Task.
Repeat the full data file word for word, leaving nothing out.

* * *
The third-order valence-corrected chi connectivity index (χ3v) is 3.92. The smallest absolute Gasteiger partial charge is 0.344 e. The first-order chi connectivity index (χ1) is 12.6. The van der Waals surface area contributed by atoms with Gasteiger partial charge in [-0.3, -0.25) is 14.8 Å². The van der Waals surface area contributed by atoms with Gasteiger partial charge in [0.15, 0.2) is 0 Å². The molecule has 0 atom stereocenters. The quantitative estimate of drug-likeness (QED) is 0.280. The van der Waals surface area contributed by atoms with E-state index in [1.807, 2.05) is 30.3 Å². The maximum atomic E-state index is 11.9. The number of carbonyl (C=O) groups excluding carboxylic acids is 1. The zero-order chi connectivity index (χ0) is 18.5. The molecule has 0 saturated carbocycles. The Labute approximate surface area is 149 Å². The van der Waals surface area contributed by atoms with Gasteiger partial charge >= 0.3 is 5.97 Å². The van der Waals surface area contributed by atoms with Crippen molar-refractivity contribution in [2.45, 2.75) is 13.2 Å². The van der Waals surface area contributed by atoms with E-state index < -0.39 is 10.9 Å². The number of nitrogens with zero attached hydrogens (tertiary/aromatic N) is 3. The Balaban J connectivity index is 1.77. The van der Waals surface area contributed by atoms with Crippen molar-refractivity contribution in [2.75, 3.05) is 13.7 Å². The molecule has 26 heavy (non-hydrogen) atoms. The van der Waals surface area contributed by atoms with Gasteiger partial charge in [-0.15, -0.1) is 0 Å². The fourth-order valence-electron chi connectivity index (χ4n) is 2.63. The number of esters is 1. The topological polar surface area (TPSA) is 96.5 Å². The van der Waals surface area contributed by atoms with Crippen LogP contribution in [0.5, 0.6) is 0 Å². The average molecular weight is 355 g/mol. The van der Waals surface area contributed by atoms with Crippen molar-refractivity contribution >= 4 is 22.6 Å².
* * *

The third-order valence-corrected chi connectivity index (χ3v) is 3.92. The smallest absolute Gasteiger partial charge is 0.344 e. The first-order chi connectivity index (χ1) is 12.6. The van der Waals surface area contributed by atoms with Gasteiger partial charge in [-0.3, -0.25) is 14.8 Å². The van der Waals surface area contributed by atoms with Gasteiger partial charge in [0.15, 0.2) is 0 Å². The molecule has 0 atom stereocenters. The quantitative estimate of drug-likeness (QED) is 0.280. The van der Waals surface area contributed by atoms with E-state index in [1.807, 2.05) is 30.3 Å². The maximum atomic E-state index is 11.9. The number of carbonyl (C=O) groups excluding carboxylic acids is 1. The zero-order chi connectivity index (χ0) is 18.5. The molecule has 0 saturated carbocycles. The Labute approximate surface area is 149 Å². The van der Waals surface area contributed by atoms with Gasteiger partial charge >= 0.3 is 5.97 Å². The van der Waals surface area contributed by atoms with Crippen molar-refractivity contribution in [2.45, 2.75) is 13.2 Å². The van der Waals surface area contributed by atoms with E-state index < -0.39 is 10.9 Å². The number of nitrogens with zero attached hydrogens (tertiary/aromatic N) is 3. The Balaban J connectivity index is 1.77. The van der Waals surface area contributed by atoms with Crippen molar-refractivity contribution in [2.75, 3.05) is 13.7 Å². The molecule has 26 heavy (non-hydrogen) atoms. The van der Waals surface area contributed by atoms with Gasteiger partial charge in [-0.15, -0.1) is 0 Å². The fourth-order valence-electron chi connectivity index (χ4n) is 2.63. The number of esters is 1. The topological polar surface area (TPSA) is 96.5 Å². The van der Waals surface area contributed by atoms with Crippen LogP contribution in [0.5, 0.6) is 0 Å². The average molecular weight is 355 g/mol. The van der Waals surface area contributed by atoms with Crippen molar-refractivity contribution >= 4 is 22.6 Å².